49            // Depth-first search to visit each descendant
50            for (int child : children[node]) {
51                if (locked[child] != -1) {
52                    // Found a locked descendant
53                    hasLockedDescendant = true;
54                    // Unlock descendant
55                    locked[child] = -1;
56                }
57                // Recursively visit children
58                dfs(child);
59            }
60        };
61        dfs(num); // Start DFS from the node
62      
63        if (!hasLockedDescendant) {
64            // No locked descendants; cannot upgrade
65            return false;
66        }
67        // Lock the node with user ID
68        locked[num] = user;
69        return true; // The upgrade was successful
70    }
71
72private:
73    std::vector<int> locked;       // Keeps track of locked nodes with user IDs (-1 if unlocked)
74    std::vector<int> parent;       // Stores parent of each node
75    std::vector<std::vector<int>> children; // Adjacency list for node children
76};
77
78/**
79 * Your LockingTree object will be instantiated and called as such:
80 * LockingTree* obj = new LockingTree(parent);
81 * bool param_1 = obj->lock(num,user);
82 * bool param_2 = obj->unlock(num,user);
83 * bool param_3 = obj->upgrade(num,user);
84 */
85
1// Define the structure for locking management.
2let locked: number[];
3let parent: number[];
4let children: number[][];
5
6// Initialize the locking management structure with a parent array.
7function initLockingTree(parentArray: number[]): void {
8    const n = parentArray.length;
9    locked = Array(n).fill(-1);
10    parent = parentArray;
11    children = Array(n)
12        .fill(0)
13        .map(() => []);
14    for (let i = 1; i < n; i++) {
15        children[parentArray[i]].push(i);
16    }
17}
18
19// Attempt to lock a node with a given user.
20function lock(num: number, user: number): boolean {
21    if (locked[num] === -1) {
22        locked[num] = user;
23        return true;
24    }
25    return false;
26}
27
28// Attempt to unlock a node with a given user.
29function unlock(num: number, user: number): boolean {
30    if (locked[num] === user) {
31        locked[num] = -1;
32        return true;
33    }
34    return false;
35}
36
37// Attempt to upgrade a node with a given user.
38function upgrade(num: number, user: number): boolean {
39    let x = num;
40    // Check that all ancestors are unlocked.
41    for (; x !== -1; x = parent[x]) {
42        if (locked[x] !== -1) {
43            return false;
44        }
45    }
46    let hasLockedDescendants = false;
47
48    // Depth-First Search to find if there are any locked descendants.
49    const dfs = (node: number): void => {
50        for (const child of children[node]) {
51            if (locked[child] !== -1) {
52                locked[child] = -1;
53                hasLockedDescendants = true;
54            }
55            dfs(child);
56        }
57    };
58
59    dfs(num);
60
61    if (!hasLockedDescendants) {
62        return false;
63    }
64
65    // If conditions are met lock the node.
66    locked[num] = user;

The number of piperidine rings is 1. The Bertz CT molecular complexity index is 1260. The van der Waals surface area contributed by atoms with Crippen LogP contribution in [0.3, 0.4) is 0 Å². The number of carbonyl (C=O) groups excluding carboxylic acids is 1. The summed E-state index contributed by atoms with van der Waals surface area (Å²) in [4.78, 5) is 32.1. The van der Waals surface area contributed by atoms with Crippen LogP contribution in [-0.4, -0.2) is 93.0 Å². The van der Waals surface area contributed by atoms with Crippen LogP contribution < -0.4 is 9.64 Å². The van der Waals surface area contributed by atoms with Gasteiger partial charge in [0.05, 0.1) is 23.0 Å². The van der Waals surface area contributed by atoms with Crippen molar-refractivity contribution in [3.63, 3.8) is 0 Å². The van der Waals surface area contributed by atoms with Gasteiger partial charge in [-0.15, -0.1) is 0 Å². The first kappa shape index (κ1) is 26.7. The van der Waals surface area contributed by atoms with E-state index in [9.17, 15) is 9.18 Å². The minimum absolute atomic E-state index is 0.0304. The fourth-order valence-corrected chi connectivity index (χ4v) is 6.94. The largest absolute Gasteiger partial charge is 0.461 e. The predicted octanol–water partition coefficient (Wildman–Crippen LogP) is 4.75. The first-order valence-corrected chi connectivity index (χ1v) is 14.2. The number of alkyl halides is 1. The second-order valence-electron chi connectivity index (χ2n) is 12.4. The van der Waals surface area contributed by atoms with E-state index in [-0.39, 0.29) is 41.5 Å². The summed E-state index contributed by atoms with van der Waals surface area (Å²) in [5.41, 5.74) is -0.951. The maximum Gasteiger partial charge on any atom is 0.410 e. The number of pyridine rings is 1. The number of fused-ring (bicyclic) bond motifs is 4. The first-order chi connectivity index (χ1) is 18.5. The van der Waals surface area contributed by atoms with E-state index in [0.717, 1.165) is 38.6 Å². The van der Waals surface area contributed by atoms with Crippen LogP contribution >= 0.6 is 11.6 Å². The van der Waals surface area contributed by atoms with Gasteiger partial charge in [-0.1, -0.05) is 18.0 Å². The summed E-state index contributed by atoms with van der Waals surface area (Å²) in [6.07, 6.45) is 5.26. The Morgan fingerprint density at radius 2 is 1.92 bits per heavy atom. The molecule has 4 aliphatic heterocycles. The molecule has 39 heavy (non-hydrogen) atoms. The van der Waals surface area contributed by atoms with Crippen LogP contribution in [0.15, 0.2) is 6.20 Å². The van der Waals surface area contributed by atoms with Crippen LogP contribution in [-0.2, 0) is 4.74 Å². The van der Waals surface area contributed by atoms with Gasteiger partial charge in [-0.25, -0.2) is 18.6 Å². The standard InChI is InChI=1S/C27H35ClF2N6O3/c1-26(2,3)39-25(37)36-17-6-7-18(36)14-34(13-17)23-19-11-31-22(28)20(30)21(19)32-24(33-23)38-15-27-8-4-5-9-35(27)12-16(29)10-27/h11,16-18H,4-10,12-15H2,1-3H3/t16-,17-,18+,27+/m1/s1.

67    return true;
68}
69
70// Sample Usage:
71// initLockingTree([<parentArray>]);
72// let isLocked = lock(<num>, <user>);
73// let isUnlocked = unlock(<num>, <user>);
74// let isUpgraded = upgrade(<num>, <user>);
75
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Time and Space Complexity

Time Complexity

  • __init__(self, parent: List[int]):

    • This method has a time complexity of O(n), where n is the number of nodes in the tree. It's required to initialize the locked, parent, and children lists, where the latter involves appending the children for each node in a single pass (for son, fa in enumerate(parent[1:], 1)).
  • lock(self, num: int, user: int) -> bool and unlock(self, num: int, user: int) -> bool:

    • These methods have a constant time complexity, O(1), since they are simply checking and updating an element in the locked list at an index.
  • upgrade(self, num: int, user: int) -> bool:

    • The time complexity is O(n + m) where n is the number of ancestors of the node num and m is the total number of descendants of the node num. This is because it traverses up to the root from num and then uses a depth-first search to traverse through all descendants.
    • Worst-case scenario occurs when num is the root or a node high in the tree (O(n) for ancestor check since the tree height could be n in the worst case) and when every node has only one child leading to a depth-first search that includes every node (O(n) for descendant check because you need to visit every node in that case). So, the upper bound on the time complexity becomes O(2n), which simplifies to O(n).

Space Complexity

  • __init__(self, parent: List[int]):

    • The space complexity is O(n) due to the storage required for locked, parent, and children lists which all have a length proportional to n, the number of nodes in the tree.
  • lock(self, num: int, user: int) -> bool and unlock(self, num: int, user: int) -> bool:

    • Both methods have a constant space complexity, O(1), since no additional space is needed beyond the input parameters and the temporary variables.
  • upgrade(self, num: int, user: int) -> bool:

    • A depth-first search is used, which in the worst case can have a call stack size of n in case of a skewed tree, so the space complexity is O(n) where n is the number of nodes in the tree. This is due to the potential call stack depth in the recursive dfs function.